all the transferor Institutions are members of the same consolidated 
group, the Bridge Bank's carryback of losses to the Institution that 
transfers the largest amount of deposits is not limited by section 
381(b)(3). The limitations of section 381(b)(3) do apply to the Bridge 
Bank's carrybacks of losses to all other transferor Institutions. If 
the transferor Institutions are not all members of the same 
consolidated group, the limitations of section 381(b)(3) apply with 
respect to all transferor Institutions. See paragraph (g)(6)(ii) of 
this section for additional rules that apply if two or more 
Institutions that are not members of the same consolidated group 
transfer deposit liabilities to the same Bridge Bank.
    (e) Treatment of Bridge Bank and Residual Entity as a single 
entity. A Bridge Bank and its associated Residual Entity or Entities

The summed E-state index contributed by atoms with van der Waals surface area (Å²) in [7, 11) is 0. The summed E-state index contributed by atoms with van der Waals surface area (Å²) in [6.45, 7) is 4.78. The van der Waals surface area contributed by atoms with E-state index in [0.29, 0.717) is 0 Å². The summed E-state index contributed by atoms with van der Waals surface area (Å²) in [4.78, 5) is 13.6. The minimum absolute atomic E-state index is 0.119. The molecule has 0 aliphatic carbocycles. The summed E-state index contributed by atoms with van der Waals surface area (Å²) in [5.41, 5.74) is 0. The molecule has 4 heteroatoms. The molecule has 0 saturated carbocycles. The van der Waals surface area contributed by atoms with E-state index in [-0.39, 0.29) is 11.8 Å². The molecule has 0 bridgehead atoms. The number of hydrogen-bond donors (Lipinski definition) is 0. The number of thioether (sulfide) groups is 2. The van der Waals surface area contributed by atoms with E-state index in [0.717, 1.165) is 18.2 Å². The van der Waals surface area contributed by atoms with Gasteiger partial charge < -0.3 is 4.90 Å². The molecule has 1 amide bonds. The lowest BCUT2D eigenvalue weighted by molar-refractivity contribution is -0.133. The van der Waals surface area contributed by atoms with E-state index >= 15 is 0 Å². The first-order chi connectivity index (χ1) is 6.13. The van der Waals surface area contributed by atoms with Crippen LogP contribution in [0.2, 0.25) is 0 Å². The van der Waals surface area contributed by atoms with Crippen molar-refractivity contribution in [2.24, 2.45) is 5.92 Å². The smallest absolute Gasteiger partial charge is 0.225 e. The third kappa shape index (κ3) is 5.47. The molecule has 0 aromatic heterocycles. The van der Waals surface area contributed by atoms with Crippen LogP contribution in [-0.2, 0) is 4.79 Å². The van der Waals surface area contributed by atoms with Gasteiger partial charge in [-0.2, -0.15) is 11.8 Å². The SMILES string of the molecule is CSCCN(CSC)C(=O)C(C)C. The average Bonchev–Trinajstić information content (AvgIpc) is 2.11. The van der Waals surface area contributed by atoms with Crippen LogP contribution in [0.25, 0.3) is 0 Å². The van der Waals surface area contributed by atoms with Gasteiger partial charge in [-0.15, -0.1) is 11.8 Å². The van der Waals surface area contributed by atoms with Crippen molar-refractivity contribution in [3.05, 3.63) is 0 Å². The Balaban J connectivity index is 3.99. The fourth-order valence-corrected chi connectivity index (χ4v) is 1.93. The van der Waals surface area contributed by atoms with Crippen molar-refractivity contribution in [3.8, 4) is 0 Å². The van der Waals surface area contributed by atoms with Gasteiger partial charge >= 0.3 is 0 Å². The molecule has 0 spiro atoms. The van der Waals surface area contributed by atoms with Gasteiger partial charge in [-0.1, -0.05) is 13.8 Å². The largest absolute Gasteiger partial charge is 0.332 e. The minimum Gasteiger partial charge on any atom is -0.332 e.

are treated as a single entity for income tax purposes and must file a 
single combined income tax return. The Bridge Bank is responsible for 
filing all income tax returns and statements for this single entity and 
is the agent of each associated Residual Entity to the same extent as 
if the Bridge Bank were the common parent of a consolidated group 
including the Residual Entity. The term Institution includes a Residual 
Entity that files a combined return with its associated Bridge Bank.
    (f) Rules applicable to members of consolidated groups--(1) Status 
as members. Unless an election is made under paragraph (g) of this 
section, Agency Control of an Institution does not terminate the 
Institution's membership in a consolidated group. Stock of a subsidiary 
that is canceled by Agency is treated as held by the members of the